“Sketch – New Year’s Day, 1790” by Robert Burns is one of the classic examples of poetry that marks the literary style of the poet. The content of the poetry is very simple.
It is a sketch of the Dunlop family and the saga of their life that the poet portrays in a hasty manner that seems almost impromptu.
Even then the poetry marks all the classical qualities that the literary critics associate with the works of Robert Burns like the spontaneous and direct approach, a wide range of emotions from a very low point to a very high pitch, sincerity and tenderness of thoughts.
Because of the sensitivity of his nature that gets reflected in his writings Burns is often labeled as one of the pioneers to establish a style rampant in the Romantic Era of English Literature even prior to its commencement. In this poem the poet perceives the New Year to be another span of twelve months where man would have to keep up the struggle for existence.
To run the twelvemonth’s length again:
I see, the old bald-pated fellow,
With ardent eyes, complexion sallow,
Adjust the unimpair’d machine,
To wheel the equal, dull routine.The absent lover, minor heir,
In vain assail him with their prayer;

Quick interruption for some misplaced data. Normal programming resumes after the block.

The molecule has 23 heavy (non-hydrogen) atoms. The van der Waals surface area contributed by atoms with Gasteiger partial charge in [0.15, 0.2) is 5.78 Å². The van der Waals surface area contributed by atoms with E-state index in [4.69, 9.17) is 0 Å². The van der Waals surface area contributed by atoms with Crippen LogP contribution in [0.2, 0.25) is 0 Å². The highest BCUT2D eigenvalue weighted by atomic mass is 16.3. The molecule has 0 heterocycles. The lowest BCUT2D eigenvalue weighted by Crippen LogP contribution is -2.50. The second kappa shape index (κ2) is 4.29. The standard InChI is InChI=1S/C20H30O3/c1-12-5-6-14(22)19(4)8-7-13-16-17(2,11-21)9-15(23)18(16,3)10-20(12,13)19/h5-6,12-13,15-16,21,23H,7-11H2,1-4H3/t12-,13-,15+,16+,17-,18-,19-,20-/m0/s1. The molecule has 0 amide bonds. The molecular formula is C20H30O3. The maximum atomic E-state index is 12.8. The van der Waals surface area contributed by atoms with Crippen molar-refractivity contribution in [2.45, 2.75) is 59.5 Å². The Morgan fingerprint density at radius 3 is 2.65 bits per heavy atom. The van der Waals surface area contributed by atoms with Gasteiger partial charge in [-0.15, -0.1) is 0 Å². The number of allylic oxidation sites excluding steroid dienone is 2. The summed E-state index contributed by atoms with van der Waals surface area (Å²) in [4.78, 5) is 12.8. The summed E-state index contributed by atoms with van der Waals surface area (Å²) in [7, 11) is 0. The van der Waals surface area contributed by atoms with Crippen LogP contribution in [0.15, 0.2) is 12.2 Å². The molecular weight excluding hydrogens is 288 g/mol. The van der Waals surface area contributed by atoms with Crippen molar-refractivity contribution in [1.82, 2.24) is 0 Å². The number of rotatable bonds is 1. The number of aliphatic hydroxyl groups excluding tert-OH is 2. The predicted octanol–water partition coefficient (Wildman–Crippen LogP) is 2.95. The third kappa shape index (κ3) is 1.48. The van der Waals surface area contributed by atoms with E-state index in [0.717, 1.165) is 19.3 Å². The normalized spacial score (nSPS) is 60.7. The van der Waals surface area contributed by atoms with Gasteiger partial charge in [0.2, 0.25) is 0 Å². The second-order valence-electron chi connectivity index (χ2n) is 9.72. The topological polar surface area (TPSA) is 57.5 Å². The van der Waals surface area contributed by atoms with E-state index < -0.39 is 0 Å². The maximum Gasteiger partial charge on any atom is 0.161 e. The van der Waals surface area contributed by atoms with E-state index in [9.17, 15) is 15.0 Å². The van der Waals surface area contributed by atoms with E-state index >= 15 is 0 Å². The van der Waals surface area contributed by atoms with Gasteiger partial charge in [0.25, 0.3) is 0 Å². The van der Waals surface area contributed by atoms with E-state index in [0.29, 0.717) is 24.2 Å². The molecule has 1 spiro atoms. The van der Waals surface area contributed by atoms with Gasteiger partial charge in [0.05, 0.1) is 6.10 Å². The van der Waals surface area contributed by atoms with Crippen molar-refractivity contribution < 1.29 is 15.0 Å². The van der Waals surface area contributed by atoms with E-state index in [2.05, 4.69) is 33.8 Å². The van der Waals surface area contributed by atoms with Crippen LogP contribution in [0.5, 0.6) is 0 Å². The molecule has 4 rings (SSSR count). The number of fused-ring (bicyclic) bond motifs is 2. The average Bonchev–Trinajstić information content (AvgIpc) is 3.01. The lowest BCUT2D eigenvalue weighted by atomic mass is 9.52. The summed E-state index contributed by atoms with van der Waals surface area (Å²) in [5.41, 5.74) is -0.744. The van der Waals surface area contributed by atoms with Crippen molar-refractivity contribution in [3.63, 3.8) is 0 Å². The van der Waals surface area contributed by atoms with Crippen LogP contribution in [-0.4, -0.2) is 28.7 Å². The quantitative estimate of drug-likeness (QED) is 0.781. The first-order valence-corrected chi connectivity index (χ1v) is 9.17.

Deaf as my friend, he sees them press,
Nor makes the hour one moment less,
Will you (the Major’s with the hounds,
The happy tenants share his rounds;
Coila’s fair Rachel’s care to-day,
And blooming Keith’s engaged with Gray)
From housewife cares a minute borrow,
(That grandchild’s cap will do to-morrow,)
And join with me a-moralizing;
This day’s propitious to be wise in.First, what did yesternight deliver?
“Another year has gone for ever.”
And what is this day’s strong suggestion?
“The passing moment’s all we rest on!”
Rest on—for what? what do we here?
Or why regard the passing year?
Will Time, amus’d with proverb’d lore,
Add to our date one minute more?
A few days may—a few years must—
Repose us in the silent dust.
Then, is it wise to damp our bliss?
Yes—all such reasonings are amiss!
The voice of Nature loudly cries,
And many a message from the skies,
That something in us never dies:
That on his frail, uncertain state,
Hang matters of eternal weight:
That future life in worlds unknown
Must take its hue from this alone;
Whether as heavenly glory bright,
Or dark as Misery’s woeful night.
Since then, my honour’d first of friends,
On this poor being all depends,
Let us th’ important now employ,
And live as those who never die.
Tho’ you, with days and honours crown’d,
Witness that filial circle round,
(A sight life’s sorrows to repulse,
A sight pale Envy to convulse),
Others now claim your chief regard;
Yourself, you wait your bright reward.